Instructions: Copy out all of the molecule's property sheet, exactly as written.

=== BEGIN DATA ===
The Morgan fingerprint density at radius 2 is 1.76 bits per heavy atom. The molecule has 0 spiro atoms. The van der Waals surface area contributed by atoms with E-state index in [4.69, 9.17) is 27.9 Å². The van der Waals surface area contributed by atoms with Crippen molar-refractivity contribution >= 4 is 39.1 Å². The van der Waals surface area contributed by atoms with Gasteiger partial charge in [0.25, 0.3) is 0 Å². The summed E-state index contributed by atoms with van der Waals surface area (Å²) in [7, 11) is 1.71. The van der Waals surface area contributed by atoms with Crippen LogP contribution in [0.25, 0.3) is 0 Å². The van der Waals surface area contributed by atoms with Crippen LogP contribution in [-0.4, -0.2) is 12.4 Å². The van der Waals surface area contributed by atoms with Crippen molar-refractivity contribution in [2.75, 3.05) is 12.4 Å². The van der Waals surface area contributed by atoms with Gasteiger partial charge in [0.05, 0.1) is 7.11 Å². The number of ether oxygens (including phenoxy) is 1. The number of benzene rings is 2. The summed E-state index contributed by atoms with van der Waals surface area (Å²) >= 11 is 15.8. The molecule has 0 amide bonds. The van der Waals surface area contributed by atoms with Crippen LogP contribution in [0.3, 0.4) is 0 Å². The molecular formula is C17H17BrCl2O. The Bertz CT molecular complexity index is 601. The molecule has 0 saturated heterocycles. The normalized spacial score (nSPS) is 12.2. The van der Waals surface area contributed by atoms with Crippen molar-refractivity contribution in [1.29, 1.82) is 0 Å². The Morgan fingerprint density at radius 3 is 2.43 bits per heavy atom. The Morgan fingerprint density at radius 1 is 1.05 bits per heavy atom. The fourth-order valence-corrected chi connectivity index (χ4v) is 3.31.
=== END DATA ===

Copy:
The Morgan fingerprint density at radius 2 is 1.76 bits per heavy atom. The molecule has 0 spiro atoms. The van der Waals surface area contributed by atoms with E-state index in [4.69, 9.17) is 27.9 Å². The van der Waals surface area contributed by atoms with Crippen molar-refractivity contribution >= 4 is 39.1 Å². The van der Waals surface area contributed by atoms with Gasteiger partial charge in [0.25, 0.3) is 0 Å². The summed E-state index contributed by atoms with van der Waals surface area (Å²) in [7, 11) is 1.71. The van der Waals surface area contributed by atoms with Crippen LogP contribution in [0.25, 0.3) is 0 Å². The van der Waals surface area contributed by atoms with Crippen LogP contribution in [-0.4, -0.2) is 12.4 Å². The van der Waals surface area contributed by atoms with Crippen molar-refractivity contribution in [2.75, 3.05) is 12.4 Å². The van der Waals surface area contributed by atoms with Gasteiger partial charge in [0.05, 0.1) is 7.11 Å². The number of ether oxygens (including phenoxy) is 1. The number of benzene rings is 2. The summed E-state index contributed by atoms with van der Waals surface area (Å²) >= 11 is 15.8. The molecule has 0 amide bonds. The van der Waals surface area contributed by atoms with Crippen LogP contribution in [0.3, 0.4) is 0 Å². The molecular formula is C17H17BrCl2O. The Bertz CT molecular complexity index is 601. The molecule has 0 saturated heterocycles. The normalized spacial score (nSPS) is 12.2. The van der Waals surface area contributed by atoms with Crippen molar-refractivity contribution in [1.29, 1.82) is 0 Å². The Morgan fingerprint density at radius 3 is 2.43 bits per heavy atom. The Morgan fingerprint density at radius 1 is 1.05 bits per heavy atom. The fourth-order valence-corrected chi connectivity index (χ4v) is 3.31.